psychological safety - setting the stage

Reframing failure

It’s important to frame work in ways that support people in actually doing the work.  In a complex system with high stakes and high workloads, errors will occur, failures will happen and the list of responsibilities may be longer than the hours in the day.  It’s wise to simply acknowledge this as a given. This helps to shift the belief that a person isn’t competent when a plate is too full, or a proposal doesn’t go as planned.  This shift frees up energy to learn, be strategic and focused.

Examples:

“Early, often, ugly. It's O.K. It doesn't have to be perfect because then I can course-correct much, much faster.”

“Failure is not a bug of learning, it's a feature,”

Clarifying the need for voice

When people don’t speak up, crucial input is lost. When leaders frame the importance of voice --  people are more likely to speak up -- thereby overcoming the inherent asymmetry of voice and silence.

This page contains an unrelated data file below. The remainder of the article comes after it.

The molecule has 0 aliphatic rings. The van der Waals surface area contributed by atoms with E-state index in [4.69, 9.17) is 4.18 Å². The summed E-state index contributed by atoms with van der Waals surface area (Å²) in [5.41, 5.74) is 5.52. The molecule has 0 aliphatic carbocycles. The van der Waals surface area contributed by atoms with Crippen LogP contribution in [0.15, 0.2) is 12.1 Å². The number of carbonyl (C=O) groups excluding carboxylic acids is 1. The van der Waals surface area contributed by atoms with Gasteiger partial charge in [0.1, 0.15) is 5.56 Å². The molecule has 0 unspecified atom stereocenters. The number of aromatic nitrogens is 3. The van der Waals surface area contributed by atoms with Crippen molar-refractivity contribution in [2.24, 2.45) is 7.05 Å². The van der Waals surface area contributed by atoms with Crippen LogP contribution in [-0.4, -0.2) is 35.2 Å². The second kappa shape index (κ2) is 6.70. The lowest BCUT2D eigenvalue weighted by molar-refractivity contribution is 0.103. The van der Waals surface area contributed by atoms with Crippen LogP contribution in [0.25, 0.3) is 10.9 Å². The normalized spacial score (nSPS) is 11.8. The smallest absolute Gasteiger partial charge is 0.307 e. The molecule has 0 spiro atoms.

Examples:

“We need to hear from each and every of you to reach our goals”.

Motivating efforts

Emphasizing a sense of purpose is another key element of setting the stage for psychological safety. Motivating people by articulating a compelling purpose is a well-established leadership task. Leaders who remind people of why what they do matters – for customers, for the world – help create the energy that carries them through challenging moments.

Examples:

“One for all and all for one”

“Personal growth is as important as profit. Each employee becoming a better person matters to us”